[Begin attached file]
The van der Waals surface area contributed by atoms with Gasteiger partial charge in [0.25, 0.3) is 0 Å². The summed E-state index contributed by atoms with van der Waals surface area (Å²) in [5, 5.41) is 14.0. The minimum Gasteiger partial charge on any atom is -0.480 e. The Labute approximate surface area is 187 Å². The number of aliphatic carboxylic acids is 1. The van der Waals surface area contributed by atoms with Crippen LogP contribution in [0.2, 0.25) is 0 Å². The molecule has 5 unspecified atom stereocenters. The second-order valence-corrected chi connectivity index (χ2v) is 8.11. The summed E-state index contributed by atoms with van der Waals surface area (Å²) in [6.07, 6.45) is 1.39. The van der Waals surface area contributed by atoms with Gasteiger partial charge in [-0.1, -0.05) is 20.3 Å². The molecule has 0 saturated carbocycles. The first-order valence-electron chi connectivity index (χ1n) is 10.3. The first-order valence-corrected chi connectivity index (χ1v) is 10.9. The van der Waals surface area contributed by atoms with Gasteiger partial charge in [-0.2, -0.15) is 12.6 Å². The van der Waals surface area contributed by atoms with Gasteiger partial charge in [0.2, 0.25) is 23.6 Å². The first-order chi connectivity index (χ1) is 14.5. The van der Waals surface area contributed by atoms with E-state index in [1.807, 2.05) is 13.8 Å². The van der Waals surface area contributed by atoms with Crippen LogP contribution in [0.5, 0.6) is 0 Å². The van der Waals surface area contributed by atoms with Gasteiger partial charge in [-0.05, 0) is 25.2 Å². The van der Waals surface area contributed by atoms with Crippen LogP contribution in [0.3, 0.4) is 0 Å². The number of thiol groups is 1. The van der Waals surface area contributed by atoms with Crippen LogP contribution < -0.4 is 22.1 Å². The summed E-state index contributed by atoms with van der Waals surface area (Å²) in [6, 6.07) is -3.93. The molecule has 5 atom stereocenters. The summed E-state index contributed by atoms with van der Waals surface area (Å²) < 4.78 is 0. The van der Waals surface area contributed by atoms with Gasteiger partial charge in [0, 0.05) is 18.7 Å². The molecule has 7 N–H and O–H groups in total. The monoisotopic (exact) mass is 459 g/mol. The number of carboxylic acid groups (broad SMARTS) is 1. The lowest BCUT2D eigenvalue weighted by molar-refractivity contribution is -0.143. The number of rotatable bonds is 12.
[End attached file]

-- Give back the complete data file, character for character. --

The van der Waals surface area contributed by atoms with Gasteiger partial charge in [0.25, 0.3) is 0 Å². The summed E-state index contributed by atoms with van der Waals surface area (Å²) in [5, 5.41) is 14.0. The minimum Gasteiger partial charge on any atom is -0.480 e. The Labute approximate surface area is 187 Å². The number of aliphatic carboxylic acids is 1. The van der Waals surface area contributed by atoms with Crippen LogP contribution in [0.2, 0.25) is 0 Å². The molecule has 5 unspecified atom stereocenters. The second-order valence-corrected chi connectivity index (χ2v) is 8.11. The summed E-state index contributed by atoms with van der Waals surface area (Å²) in [6.07, 6.45) is 1.39. The van der Waals surface area contributed by atoms with Gasteiger partial charge in [-0.1, -0.05) is 20.3 Å². The molecule has 0 saturated carbocycles. The first-order valence-electron chi connectivity index (χ1n) is 10.3. The first-order valence-corrected chi connectivity index (χ1v) is 10.9. The van der Waals surface area contributed by atoms with Gasteiger partial charge in [-0.2, -0.15) is 12.6 Å². The van der Waals surface area contributed by atoms with Gasteiger partial charge in [0.2, 0.25) is 23.6 Å². The first-order chi connectivity index (χ1) is 14.5. The van der Waals surface area contributed by atoms with E-state index in [1.807, 2.05) is 13.8 Å². The van der Waals surface area contributed by atoms with Crippen LogP contribution in [0.5, 0.6) is 0 Å². The van der Waals surface area contributed by atoms with Gasteiger partial charge in [-0.05, 0) is 25.2 Å². The van der Waals surface area contributed by atoms with Crippen LogP contribution in [0.3, 0.4) is 0 Å². The number of thiol groups is 1. The van der Waals surface area contributed by atoms with Crippen LogP contribution < -0.4 is 22.1 Å². The summed E-state index contributed by atoms with van der Waals surface area (Å²) in [6, 6.07) is -3.93. The molecule has 5 atom stereocenters. The summed E-state index contributed by atoms with van der Waals surface area (Å²) < 4.78 is 0. The van der Waals surface area contributed by atoms with Gasteiger partial charge in [0, 0.05) is 18.7 Å². The molecule has 7 N–H and O–H groups in total. The monoisotopic (exact) mass is 459 g/mol. The number of carboxylic acid groups (broad SMARTS) is 1. The lowest BCUT2D eigenvalue weighted by molar-refractivity contribution is -0.143. The number of rotatable bonds is 12.